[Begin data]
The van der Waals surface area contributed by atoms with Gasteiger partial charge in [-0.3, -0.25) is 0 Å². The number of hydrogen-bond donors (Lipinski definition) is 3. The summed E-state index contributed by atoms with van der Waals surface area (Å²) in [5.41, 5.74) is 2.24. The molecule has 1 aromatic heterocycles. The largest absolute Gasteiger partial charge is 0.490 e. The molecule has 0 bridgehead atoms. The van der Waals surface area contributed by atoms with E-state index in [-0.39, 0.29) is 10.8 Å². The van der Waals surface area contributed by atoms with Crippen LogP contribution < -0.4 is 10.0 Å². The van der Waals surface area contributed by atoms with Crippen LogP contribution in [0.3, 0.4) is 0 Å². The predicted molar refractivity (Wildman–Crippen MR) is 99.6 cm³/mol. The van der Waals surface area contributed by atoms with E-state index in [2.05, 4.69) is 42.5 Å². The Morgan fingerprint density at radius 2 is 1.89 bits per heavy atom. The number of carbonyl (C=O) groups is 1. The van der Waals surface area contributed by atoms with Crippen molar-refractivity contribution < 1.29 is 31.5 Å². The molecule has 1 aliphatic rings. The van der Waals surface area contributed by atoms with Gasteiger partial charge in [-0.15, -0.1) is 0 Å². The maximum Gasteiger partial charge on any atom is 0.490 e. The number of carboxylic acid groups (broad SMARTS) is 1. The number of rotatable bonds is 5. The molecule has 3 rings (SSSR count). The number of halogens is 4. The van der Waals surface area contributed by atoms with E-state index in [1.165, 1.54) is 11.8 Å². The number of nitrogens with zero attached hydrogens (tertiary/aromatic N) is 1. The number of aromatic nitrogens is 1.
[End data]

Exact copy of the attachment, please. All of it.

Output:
The van der Waals surface area contributed by atoms with Gasteiger partial charge in [-0.3, -0.25) is 0 Å². The number of hydrogen-bond donors (Lipinski definition) is 3. The summed E-state index contributed by atoms with van der Waals surface area (Å²) in [5.41, 5.74) is 2.24. The molecule has 1 aromatic heterocycles. The largest absolute Gasteiger partial charge is 0.490 e. The molecule has 0 bridgehead atoms. The van der Waals surface area contributed by atoms with E-state index in [-0.39, 0.29) is 10.8 Å². The van der Waals surface area contributed by atoms with Crippen LogP contribution < -0.4 is 10.0 Å². The van der Waals surface area contributed by atoms with Crippen LogP contribution in [0.3, 0.4) is 0 Å². The predicted molar refractivity (Wildman–Crippen MR) is 99.6 cm³/mol. The van der Waals surface area contributed by atoms with E-state index in [2.05, 4.69) is 42.5 Å². The Morgan fingerprint density at radius 2 is 1.89 bits per heavy atom. The number of carbonyl (C=O) groups is 1. The van der Waals surface area contributed by atoms with Crippen molar-refractivity contribution < 1.29 is 31.5 Å². The molecule has 1 aliphatic rings. The van der Waals surface area contributed by atoms with Gasteiger partial charge in [-0.15, -0.1) is 0 Å². The maximum Gasteiger partial charge on any atom is 0.490 e. The number of carboxylic acid groups (broad SMARTS) is 1. The number of rotatable bonds is 5. The molecule has 3 rings (SSSR count). The number of halogens is 4. The van der Waals surface area contributed by atoms with E-state index in [1.165, 1.54) is 11.8 Å². The number of nitrogens with zero attached hydrogens (tertiary/aromatic N) is 1. The number of aromatic nitrogens is 1.